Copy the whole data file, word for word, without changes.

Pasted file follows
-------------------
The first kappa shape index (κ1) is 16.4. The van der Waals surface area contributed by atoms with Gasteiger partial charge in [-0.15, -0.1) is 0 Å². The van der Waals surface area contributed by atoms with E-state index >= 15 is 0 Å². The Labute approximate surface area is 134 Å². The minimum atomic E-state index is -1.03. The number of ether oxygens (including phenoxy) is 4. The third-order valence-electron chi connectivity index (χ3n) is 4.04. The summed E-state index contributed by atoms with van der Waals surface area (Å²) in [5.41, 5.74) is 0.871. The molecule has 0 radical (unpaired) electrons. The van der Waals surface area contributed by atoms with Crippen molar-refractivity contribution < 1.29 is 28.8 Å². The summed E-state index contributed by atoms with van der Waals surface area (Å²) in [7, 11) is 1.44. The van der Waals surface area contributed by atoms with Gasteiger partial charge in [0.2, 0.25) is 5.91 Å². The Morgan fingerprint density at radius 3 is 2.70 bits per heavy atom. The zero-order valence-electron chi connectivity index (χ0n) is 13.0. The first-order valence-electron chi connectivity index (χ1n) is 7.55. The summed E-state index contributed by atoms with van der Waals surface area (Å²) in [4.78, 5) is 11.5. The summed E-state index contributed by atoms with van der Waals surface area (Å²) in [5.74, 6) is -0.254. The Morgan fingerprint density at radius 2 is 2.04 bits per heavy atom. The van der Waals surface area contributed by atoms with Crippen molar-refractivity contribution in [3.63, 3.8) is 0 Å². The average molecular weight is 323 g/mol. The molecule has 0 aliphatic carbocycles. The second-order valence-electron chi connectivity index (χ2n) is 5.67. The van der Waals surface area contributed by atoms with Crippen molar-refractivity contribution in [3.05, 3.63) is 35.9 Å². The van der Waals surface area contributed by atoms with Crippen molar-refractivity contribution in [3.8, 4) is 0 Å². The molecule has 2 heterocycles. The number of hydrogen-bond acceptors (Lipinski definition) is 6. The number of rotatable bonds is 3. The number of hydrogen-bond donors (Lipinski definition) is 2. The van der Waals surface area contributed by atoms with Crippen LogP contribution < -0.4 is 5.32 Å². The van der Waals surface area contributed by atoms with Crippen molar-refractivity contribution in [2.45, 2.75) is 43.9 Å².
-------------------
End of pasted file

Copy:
The first kappa shape index (κ1) is 16.4. The van der Waals surface area contributed by atoms with Gasteiger partial charge in [-0.15, -0.1) is 0 Å². The van der Waals surface area contributed by atoms with E-state index >= 15 is 0 Å². The Labute approximate surface area is 134 Å². The minimum atomic E-state index is -1.03. The number of ether oxygens (including phenoxy) is 4. The third-order valence-electron chi connectivity index (χ3n) is 4.04. The summed E-state index contributed by atoms with van der Waals surface area (Å²) in [5.41, 5.74) is 0.871. The molecule has 0 radical (unpaired) electrons. The van der Waals surface area contributed by atoms with Crippen molar-refractivity contribution < 1.29 is 28.8 Å². The summed E-state index contributed by atoms with van der Waals surface area (Å²) in [7, 11) is 1.44. The van der Waals surface area contributed by atoms with Gasteiger partial charge in [0.2, 0.25) is 5.91 Å². The Morgan fingerprint density at radius 3 is 2.70 bits per heavy atom. The zero-order valence-electron chi connectivity index (χ0n) is 13.0. The first-order valence-electron chi connectivity index (χ1n) is 7.55. The summed E-state index contributed by atoms with van der Waals surface area (Å²) in [4.78, 5) is 11.5. The summed E-state index contributed by atoms with van der Waals surface area (Å²) in [5.74, 6) is -0.254. The Morgan fingerprint density at radius 2 is 2.04 bits per heavy atom. The van der Waals surface area contributed by atoms with Crippen molar-refractivity contribution in [3.63, 3.8) is 0 Å². The average molecular weight is 323 g/mol. The molecule has 0 aliphatic carbocycles. The second-order valence-electron chi connectivity index (χ2n) is 5.67. The van der Waals surface area contributed by atoms with Crippen molar-refractivity contribution in [3.05, 3.63) is 35.9 Å². The van der Waals surface area contributed by atoms with Crippen molar-refractivity contribution in [3.8, 4) is 0 Å². The molecule has 2 heterocycles. The number of hydrogen-bond acceptors (Lipinski definition) is 6. The number of rotatable bonds is 3. The number of hydrogen-bond donors (Lipinski definition) is 2. The van der Waals surface area contributed by atoms with Crippen LogP contribution < -0.4 is 5.32 Å². The van der Waals surface area contributed by atoms with Crippen molar-refractivity contribution in [2.45, 2.75) is 43.9 Å².